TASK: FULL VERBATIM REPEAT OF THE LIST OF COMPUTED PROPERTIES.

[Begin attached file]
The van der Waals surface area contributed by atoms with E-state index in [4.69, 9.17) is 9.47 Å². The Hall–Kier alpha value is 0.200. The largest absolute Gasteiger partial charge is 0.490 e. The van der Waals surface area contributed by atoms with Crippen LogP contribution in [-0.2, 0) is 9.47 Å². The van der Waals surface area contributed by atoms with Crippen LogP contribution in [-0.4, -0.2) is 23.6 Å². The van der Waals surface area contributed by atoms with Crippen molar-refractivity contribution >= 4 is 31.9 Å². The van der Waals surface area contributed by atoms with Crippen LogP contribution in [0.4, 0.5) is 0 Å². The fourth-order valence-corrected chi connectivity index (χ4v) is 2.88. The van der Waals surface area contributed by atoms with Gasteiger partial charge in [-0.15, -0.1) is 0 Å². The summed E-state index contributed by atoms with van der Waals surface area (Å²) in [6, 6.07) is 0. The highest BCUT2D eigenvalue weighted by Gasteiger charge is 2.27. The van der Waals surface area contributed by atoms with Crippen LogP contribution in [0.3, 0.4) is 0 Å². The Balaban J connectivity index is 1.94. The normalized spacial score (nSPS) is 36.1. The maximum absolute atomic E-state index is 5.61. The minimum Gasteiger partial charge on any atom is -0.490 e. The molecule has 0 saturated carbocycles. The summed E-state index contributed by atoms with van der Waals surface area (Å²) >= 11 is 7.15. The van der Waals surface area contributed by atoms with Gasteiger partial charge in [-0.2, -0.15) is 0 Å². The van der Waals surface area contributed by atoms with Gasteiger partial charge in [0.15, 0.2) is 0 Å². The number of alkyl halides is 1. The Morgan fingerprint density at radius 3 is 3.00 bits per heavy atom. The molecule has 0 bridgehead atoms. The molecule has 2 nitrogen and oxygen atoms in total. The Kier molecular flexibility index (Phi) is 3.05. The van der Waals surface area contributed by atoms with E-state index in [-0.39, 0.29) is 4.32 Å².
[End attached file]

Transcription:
The van der Waals surface area contributed by atoms with E-state index in [4.69, 9.17) is 9.47 Å². The Hall–Kier alpha value is 0.200. The largest absolute Gasteiger partial charge is 0.490 e. The van der Waals surface area contributed by atoms with Crippen LogP contribution in [-0.2, 0) is 9.47 Å². The van der Waals surface area contributed by atoms with Crippen LogP contribution in [-0.4, -0.2) is 23.6 Å². The van der Waals surface area contributed by atoms with Crippen molar-refractivity contribution >= 4 is 31.9 Å². The van der Waals surface area contributed by atoms with Crippen LogP contribution in [0.4, 0.5) is 0 Å². The fourth-order valence-corrected chi connectivity index (χ4v) is 2.88. The van der Waals surface area contributed by atoms with Gasteiger partial charge in [-0.15, -0.1) is 0 Å². The summed E-state index contributed by atoms with van der Waals surface area (Å²) in [6, 6.07) is 0. The highest BCUT2D eigenvalue weighted by Gasteiger charge is 2.27. The van der Waals surface area contributed by atoms with Crippen LogP contribution in [0.3, 0.4) is 0 Å². The Balaban J connectivity index is 1.94. The normalized spacial score (nSPS) is 36.1. The maximum absolute atomic E-state index is 5.61. The minimum Gasteiger partial charge on any atom is -0.490 e. The molecule has 0 saturated carbocycles. The summed E-state index contributed by atoms with van der Waals surface area (Å²) >= 11 is 7.15. The van der Waals surface area contributed by atoms with Gasteiger partial charge in [-0.2, -0.15) is 0 Å². The van der Waals surface area contributed by atoms with Gasteiger partial charge in [0.15, 0.2) is 0 Å². The number of alkyl halides is 1. The Morgan fingerprint density at radius 3 is 3.00 bits per heavy atom. The molecule has 0 bridgehead atoms. The molecule has 2 nitrogen and oxygen atoms in total. The Kier molecular flexibility index (Phi) is 3.05. The van der Waals surface area contributed by atoms with E-state index in [-0.39, 0.29) is 4.32 Å².